My main duty is to ride for my team leaders; Thomas Voeckler and Pierre Rolland, and also to try for a stage win on the rolling stages between the mountains and sprints. So my year is based around this, and my training is aimed at being on top form for that one month in July. I do also target several other ‘suitable’ races during the year, races which suit my punchy riding style, like the Tour of Limousin and also Amstel Gold.
Traditionally I end my season in late October, at the Japan Cup race. After that I stop completely for one month, even longer if I feel I need it. In order to keep motivated, fresh, to keep the passion and to recover from a tough season I need that time out.
During the season I’m away from my friends in Japan, and alcohol and eating excesses are very limited. But during this time I let go; I party, drink, put on 3-4kg and just enjoy myself. Even during the season I don’t pay excessive attention to my diet, I know what’s good and also what I like, it’s important to balance things if you want to keep your morale.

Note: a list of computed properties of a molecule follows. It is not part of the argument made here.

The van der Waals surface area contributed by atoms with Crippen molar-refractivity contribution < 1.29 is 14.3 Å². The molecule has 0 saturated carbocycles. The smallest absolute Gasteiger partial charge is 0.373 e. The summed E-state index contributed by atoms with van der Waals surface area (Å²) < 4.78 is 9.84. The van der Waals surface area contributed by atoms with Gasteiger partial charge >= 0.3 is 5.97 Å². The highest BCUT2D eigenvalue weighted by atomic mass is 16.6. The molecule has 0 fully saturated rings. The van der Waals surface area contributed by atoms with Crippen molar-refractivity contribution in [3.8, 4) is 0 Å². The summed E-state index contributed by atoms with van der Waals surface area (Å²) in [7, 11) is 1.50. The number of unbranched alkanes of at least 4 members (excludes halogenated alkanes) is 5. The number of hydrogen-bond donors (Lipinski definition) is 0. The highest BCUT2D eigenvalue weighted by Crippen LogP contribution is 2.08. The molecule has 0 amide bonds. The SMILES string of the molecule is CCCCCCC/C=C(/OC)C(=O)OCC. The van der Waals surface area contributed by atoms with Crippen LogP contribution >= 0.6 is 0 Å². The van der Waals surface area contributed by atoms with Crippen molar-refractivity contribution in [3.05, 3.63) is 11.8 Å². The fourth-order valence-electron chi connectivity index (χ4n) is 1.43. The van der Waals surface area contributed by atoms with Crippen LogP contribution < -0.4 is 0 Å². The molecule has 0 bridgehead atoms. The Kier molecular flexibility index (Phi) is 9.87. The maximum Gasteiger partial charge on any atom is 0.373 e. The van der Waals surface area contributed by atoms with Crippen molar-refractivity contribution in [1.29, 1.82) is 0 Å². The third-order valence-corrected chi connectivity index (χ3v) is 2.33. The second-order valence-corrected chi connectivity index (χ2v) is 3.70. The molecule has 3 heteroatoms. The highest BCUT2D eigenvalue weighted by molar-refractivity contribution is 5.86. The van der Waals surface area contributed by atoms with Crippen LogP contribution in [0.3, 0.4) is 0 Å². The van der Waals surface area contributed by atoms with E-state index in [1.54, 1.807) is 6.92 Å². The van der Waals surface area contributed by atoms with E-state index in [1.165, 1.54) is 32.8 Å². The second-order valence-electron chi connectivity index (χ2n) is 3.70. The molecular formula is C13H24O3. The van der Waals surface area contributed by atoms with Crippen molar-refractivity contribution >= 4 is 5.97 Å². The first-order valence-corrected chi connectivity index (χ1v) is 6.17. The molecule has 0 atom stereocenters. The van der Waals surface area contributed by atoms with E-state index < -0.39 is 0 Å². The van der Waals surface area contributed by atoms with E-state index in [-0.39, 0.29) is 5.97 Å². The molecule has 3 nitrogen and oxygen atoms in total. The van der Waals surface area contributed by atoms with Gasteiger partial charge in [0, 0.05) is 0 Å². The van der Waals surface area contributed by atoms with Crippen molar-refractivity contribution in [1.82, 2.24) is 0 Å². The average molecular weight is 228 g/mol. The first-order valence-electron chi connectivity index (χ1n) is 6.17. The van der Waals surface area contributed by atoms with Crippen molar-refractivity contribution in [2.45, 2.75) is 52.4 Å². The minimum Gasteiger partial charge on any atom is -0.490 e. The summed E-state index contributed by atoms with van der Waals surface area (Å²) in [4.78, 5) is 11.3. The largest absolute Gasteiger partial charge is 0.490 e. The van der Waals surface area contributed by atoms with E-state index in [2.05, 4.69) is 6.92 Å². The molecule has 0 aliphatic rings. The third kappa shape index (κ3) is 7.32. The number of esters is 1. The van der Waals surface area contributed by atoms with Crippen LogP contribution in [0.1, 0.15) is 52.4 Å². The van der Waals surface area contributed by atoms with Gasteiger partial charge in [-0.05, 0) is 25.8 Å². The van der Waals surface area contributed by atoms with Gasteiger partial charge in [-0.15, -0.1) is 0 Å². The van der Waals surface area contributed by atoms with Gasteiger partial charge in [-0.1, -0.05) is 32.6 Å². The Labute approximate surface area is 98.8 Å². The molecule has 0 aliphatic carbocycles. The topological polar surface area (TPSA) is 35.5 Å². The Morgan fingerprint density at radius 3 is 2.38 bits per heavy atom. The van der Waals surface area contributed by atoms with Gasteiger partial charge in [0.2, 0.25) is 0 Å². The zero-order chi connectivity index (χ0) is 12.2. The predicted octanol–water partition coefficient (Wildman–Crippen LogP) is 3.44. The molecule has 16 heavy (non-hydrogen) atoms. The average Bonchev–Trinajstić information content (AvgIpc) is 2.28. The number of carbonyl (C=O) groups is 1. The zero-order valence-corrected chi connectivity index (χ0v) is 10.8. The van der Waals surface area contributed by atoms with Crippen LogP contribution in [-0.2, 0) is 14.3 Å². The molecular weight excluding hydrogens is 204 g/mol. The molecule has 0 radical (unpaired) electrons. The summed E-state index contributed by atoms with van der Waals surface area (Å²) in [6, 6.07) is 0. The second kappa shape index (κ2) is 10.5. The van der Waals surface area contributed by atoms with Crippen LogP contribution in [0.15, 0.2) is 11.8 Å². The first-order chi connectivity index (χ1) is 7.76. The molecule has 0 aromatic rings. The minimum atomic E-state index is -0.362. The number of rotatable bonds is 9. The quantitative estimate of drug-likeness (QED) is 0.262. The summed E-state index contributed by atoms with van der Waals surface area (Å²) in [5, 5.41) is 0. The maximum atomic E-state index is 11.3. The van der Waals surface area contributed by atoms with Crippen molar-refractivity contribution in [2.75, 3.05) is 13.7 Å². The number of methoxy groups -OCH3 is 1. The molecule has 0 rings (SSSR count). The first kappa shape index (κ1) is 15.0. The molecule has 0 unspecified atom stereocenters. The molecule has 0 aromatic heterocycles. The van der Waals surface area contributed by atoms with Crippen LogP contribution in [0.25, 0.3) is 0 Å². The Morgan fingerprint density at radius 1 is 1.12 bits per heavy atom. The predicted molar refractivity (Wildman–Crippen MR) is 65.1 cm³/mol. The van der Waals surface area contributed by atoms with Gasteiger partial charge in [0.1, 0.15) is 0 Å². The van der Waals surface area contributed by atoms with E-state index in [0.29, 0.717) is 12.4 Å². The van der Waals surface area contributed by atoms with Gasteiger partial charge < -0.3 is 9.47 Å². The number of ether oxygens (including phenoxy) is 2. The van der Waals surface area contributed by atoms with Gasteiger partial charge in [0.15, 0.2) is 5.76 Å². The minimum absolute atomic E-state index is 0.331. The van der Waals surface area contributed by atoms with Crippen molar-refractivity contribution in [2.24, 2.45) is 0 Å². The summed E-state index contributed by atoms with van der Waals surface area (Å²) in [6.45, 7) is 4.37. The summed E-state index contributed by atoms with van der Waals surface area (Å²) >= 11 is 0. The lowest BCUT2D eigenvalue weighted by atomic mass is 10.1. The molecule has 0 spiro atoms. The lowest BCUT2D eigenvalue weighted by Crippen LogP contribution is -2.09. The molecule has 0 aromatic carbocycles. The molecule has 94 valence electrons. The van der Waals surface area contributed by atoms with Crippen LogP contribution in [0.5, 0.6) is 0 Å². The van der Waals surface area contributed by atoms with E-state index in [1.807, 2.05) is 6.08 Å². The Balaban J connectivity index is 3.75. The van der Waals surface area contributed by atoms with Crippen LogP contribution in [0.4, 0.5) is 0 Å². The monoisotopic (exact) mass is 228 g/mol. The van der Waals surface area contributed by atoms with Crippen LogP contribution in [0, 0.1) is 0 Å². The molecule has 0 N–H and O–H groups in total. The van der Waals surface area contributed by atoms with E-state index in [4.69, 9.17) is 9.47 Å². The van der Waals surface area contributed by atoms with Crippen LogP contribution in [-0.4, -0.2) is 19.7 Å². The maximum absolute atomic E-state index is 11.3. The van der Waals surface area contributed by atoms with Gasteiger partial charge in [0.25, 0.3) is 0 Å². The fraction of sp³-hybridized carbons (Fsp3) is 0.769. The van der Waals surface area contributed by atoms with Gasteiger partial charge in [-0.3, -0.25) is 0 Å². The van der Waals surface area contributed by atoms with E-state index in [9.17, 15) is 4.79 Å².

When early December comes around I get back on my bike, just riding as I feel, gentle, maybe two to three hours a few days each week, no real structure, just turning my legs over and getting used to it all again.
Base fitness is the key to everything in cycling. You need to build a strong base level of quality endurance in order to build upwards from there; it’s the tried and tested pyramid approach, and if that base is not strong you will fail later in the year.
Around Christmas time I head to Thailand where I spend around six weeks of high quality base building, putting in the hours on the bike. My loose aim is to ride three days en-block of around 200km each day and then take a day off, and then a day easy, and repeat. But if I’m tired I just stop, or ride two hours easy, depending on how I feel.